Editor’s note: This article featuring inspiring women was originally published in the Winter 2022 issue of Ride Texas magazine. We have been given permission to share it with you on WomenRidersNow.com (WRN).
If there were ever a dynamic group of motorcyclists bringing diversity and positive change to the motorcycling industry, it would be today’s women riders. In the decade between the Motorcycle Industry Council’s 2008 and 2018 surveys, the number of women motorcyclists doubled. Notably, manufacturers and advertisers are taking action to reach this fastest growing market segment.
Market trends, however, are not only about more buyers. They also influence our workforce. As more women get into riding, increasing numbers are turning their passion into their profession.
“More and more women are working at all levels in the industry,” says Jan Plessner, Founder, President and CEO of ACTION Recruiting. “We’re seeing women in upper-level management and, especially, in dealerships as owners and on the sales floor or service departments.”
Who are these women? I recently spoke with five women leaders about their experiences working in the industry. They all proactively pursued motorcycle-related career paths. They support women in the sport and working in the industry. They all ride.
Nicole Lavash, Senior Account Manager, Motorcycle Program, Race Technologies, LLC/Brembo
Nicole Lavash started riding dirt bikes as a teenager. In college, she got a weekend job at a local motorcycle shop for the money and the employee discount. After working on the salesroom floor, she became a service writer. There she learned about bikes’ internal working and maintenance.
Following college, Nicole wanted a motorcycle-related job outside of retail. “Those jobs are few and far between,” she says, “unless you’re already in (the industry).” She found a job opening on Craigslist back in the day before LinkedIn.
In 2012, she began working for TAW Performance. TAW was then a distributor for Brembo, an Italian manufacturer of high-performance brake systems (like those found on bikes in MotoAmerica). When Brembo changed distributors in 2017, Nicole moved with them to Race Technologies where she took charge of the Motorcycle Program.
The job isn’t all race bikes and after parties. “Brembo is really well-known, and a lot of people think it’s a glamorous job when they hear the name,” says Nicole. “But I’m here every day answering the phones, filling orders, answering questions, fielding warranty requests, and finding new sales avenues.” She takes pride in her extensive knowledge and providing dealers with the technical information needed to build their programs.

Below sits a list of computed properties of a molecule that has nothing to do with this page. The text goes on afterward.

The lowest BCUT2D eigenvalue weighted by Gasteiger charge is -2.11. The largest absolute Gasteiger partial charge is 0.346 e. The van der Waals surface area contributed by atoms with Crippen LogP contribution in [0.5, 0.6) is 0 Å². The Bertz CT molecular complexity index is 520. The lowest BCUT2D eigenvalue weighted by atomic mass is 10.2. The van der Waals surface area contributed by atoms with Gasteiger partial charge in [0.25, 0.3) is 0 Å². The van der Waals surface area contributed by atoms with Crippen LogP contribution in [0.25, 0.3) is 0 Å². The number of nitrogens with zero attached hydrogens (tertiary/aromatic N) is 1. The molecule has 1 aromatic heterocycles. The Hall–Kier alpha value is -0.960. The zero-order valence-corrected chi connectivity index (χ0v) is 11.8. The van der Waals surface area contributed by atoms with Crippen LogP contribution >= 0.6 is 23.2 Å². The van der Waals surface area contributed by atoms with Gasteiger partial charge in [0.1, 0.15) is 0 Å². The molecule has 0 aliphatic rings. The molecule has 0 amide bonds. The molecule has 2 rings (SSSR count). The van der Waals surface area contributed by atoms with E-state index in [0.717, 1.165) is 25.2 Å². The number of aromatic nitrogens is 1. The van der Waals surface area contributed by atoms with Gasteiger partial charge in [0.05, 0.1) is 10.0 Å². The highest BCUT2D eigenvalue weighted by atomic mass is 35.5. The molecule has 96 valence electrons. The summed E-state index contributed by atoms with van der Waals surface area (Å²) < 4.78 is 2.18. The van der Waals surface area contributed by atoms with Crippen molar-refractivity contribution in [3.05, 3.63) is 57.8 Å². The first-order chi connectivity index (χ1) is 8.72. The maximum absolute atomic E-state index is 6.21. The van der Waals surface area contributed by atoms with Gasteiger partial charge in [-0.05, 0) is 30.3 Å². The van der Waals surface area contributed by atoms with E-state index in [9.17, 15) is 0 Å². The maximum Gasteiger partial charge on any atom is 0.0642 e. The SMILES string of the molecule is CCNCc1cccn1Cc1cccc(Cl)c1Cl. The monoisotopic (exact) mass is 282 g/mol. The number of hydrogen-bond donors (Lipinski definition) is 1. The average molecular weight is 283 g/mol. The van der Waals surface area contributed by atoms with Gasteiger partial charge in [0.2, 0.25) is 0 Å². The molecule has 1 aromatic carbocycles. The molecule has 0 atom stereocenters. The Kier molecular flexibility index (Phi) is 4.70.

Nicole is still an avid dirt bike rider. She supports the women’s riding community by getting out on the trails with good skills, a good attitude, and confidence. In the last few years, she has attended Babes in the Dirt. These forward-facing groups and individuals are helping increase the number of women in powersports.
“There are a lot of really good women riders, racers, and coaches out there,” says Nicole Lavash. “Good is attracting greater.”
Kelsey Runge, Senior Designer, Teton Outfitters/KLIM
Kelsey Runge grew up on dirt bikes. She combined her degree in Apparel Design and Textile Technology with her love for riding to focus on designing for the outdoor industry.
“This is me, who I am,” says Kelsey. “I wanted to design technical gear. I targeted it.”
Kelsey’s former boss at Under Armor recruited her for KLIM in 2016. Within three years she became their Senior Designer focusing on motorcycle riding gear. At first, she explains, she had to gain their trust to design men’s gear.
But KLIM is a company that rides together. Over the years, Kelsey has shown she can “hang with the guys and ride a motorcycle.” She has also shown she designs top-quality riding gear that sells to men and women.
And, she says, she brings a new perspective on color trends to the job. “I began designing innovative colorways that pushed boundaries with trendier looks. It sometimes made people (in the company) uncomfortable,” Kelsey explains. “And then that colorway would become a best seller!”
Kelsey relies heavily on consumer insights to inform her designs, whether she receives them through the company’s online portal or in person. Recently, she took a company KTM to join riders in the Mariposa women’s rally.
You might note that KLIM does not include pink in their women’s street designs. “Hell, no,” laughs Kelsey. Whether it’s market demand or Kelsey’s designs, the company is selling more women’s gear these days. In fact, KLIM is coming out with eight new women’s styles for 2023.
“It’s important,” says Kelsey, “that women riders get support from other women in the industry.”
Sarah Schilke, Vice President, SW-Motech